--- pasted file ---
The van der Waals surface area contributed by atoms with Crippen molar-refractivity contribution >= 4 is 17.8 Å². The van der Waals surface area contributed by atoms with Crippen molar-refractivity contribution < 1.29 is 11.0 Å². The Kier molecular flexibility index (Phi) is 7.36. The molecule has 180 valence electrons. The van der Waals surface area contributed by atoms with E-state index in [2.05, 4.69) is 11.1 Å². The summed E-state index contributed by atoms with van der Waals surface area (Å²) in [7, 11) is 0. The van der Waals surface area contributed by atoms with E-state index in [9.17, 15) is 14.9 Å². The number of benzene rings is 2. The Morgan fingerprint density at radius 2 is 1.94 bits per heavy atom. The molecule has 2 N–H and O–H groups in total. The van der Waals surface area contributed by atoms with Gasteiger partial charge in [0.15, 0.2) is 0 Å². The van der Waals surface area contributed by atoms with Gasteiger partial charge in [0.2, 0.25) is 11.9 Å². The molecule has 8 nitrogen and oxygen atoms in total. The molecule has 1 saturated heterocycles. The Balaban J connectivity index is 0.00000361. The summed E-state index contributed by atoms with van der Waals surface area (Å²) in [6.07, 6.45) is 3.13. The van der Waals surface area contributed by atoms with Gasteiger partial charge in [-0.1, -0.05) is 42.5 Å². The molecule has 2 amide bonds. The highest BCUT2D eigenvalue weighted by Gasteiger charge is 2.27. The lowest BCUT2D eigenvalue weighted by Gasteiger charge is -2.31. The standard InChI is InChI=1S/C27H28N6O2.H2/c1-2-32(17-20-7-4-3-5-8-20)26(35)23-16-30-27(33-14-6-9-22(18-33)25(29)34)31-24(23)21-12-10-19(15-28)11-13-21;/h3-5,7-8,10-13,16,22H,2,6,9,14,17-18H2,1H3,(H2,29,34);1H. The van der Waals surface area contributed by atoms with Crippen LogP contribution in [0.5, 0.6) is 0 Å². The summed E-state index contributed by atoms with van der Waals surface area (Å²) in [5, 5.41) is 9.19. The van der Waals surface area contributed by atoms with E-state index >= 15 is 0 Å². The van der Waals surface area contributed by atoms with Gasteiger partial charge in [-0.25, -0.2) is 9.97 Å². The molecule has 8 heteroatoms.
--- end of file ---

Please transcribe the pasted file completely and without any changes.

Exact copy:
The van der Waals surface area contributed by atoms with Crippen molar-refractivity contribution >= 4 is 17.8 Å². The van der Waals surface area contributed by atoms with Crippen molar-refractivity contribution < 1.29 is 11.0 Å². The Kier molecular flexibility index (Phi) is 7.36. The molecule has 180 valence electrons. The van der Waals surface area contributed by atoms with E-state index in [2.05, 4.69) is 11.1 Å². The summed E-state index contributed by atoms with van der Waals surface area (Å²) in [7, 11) is 0. The van der Waals surface area contributed by atoms with E-state index in [9.17, 15) is 14.9 Å². The number of benzene rings is 2. The Morgan fingerprint density at radius 2 is 1.94 bits per heavy atom. The molecule has 2 N–H and O–H groups in total. The van der Waals surface area contributed by atoms with Gasteiger partial charge in [0.15, 0.2) is 0 Å². The van der Waals surface area contributed by atoms with Gasteiger partial charge in [0.2, 0.25) is 11.9 Å². The molecule has 8 nitrogen and oxygen atoms in total. The molecule has 1 saturated heterocycles. The Balaban J connectivity index is 0.00000361. The summed E-state index contributed by atoms with van der Waals surface area (Å²) in [6.07, 6.45) is 3.13. The van der Waals surface area contributed by atoms with Gasteiger partial charge in [-0.1, -0.05) is 42.5 Å². The molecule has 2 amide bonds. The highest BCUT2D eigenvalue weighted by Gasteiger charge is 2.27. The lowest BCUT2D eigenvalue weighted by Gasteiger charge is -2.31. The standard InChI is InChI=1S/C27H28N6O2.H2/c1-2-32(17-20-7-4-3-5-8-20)26(35)23-16-30-27(33-14-6-9-22(18-33)25(29)34)31-24(23)21-12-10-19(15-28)11-13-21;/h3-5,7-8,10-13,16,22H,2,6,9,14,17-18H2,1H3,(H2,29,34);1H. The van der Waals surface area contributed by atoms with Crippen LogP contribution in [0.5, 0.6) is 0 Å². The summed E-state index contributed by atoms with van der Waals surface area (Å²) in [5, 5.41) is 9.19. The van der Waals surface area contributed by atoms with E-state index >= 15 is 0 Å². The van der Waals surface area contributed by atoms with Gasteiger partial charge in [-0.25, -0.2) is 9.97 Å². The molecule has 8 heteroatoms.